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Yes, no, maybe


Time changes all things -- including the protected status of endangered species.

This week, the U.S. Fish and Wildlife Service agreed to reconsider if the rare Bonneville cutthroat trout deserves protection under the Endangered Species Act. The move comes six years after the Service declined to protect the cutthroat. Thankfully, a lawsuit from the Center for Biological Diversity helped them to change their minds.

But meanwhile, the Service is also looking to back out of a recent agreement to protect the sage grouse. More specifically, they don't want to be held to a previously agreed-upon timetable to review the grouse's need for ESA protection. Previous Service actions regarding the sage grouse have been criticized by the courts for failing to recognize the "best science" available.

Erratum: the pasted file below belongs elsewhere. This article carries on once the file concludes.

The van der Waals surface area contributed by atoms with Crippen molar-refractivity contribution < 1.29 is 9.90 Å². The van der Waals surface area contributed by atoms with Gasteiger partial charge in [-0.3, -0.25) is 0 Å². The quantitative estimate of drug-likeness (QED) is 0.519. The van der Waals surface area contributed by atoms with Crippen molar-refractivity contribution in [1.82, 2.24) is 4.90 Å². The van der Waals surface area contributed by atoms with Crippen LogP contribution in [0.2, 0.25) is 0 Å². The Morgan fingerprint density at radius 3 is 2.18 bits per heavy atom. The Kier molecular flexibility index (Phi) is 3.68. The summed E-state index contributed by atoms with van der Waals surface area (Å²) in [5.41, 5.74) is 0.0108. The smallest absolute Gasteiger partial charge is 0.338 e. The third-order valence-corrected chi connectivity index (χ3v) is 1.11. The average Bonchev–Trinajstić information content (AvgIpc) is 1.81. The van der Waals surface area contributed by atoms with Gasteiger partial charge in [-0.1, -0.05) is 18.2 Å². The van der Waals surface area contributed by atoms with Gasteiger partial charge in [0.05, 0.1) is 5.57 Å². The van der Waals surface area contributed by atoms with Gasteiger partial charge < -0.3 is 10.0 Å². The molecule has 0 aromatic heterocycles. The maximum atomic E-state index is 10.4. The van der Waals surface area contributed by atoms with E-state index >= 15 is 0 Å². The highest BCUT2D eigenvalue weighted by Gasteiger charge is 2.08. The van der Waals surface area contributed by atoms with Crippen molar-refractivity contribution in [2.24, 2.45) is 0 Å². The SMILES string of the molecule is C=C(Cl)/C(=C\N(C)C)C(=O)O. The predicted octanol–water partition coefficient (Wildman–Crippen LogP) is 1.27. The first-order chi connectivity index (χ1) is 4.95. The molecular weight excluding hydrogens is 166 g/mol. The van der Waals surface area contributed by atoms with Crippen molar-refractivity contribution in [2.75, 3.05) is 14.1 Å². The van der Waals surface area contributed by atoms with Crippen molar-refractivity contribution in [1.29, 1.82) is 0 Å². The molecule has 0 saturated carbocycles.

Speaking of the courts, the Mexican spotted owl got a boost this week when a federal district judge this week ruled against cattle ranchers who were seeking to strip the owl of the 8.6 million acres previously designated as its critical habitat. The Bush Administration has already cut the size of owl's proposed protected habitat by more than a third.

And finally, the U.S. may have declined to protect the American Jaguar, and blocked its migration with the Mexican border fence, but the endangered species has new hope in Mexico, where 45,000 acres of ranches in the state of Sonora have been converted into a massive jaguar reserve. The jaguar will no doubt die out in the United States -- there are no known females left in our country -- but this reserve will give the species a chance to thrive in an area far from human interference.

Four species, three of them with good news. Not a bad day.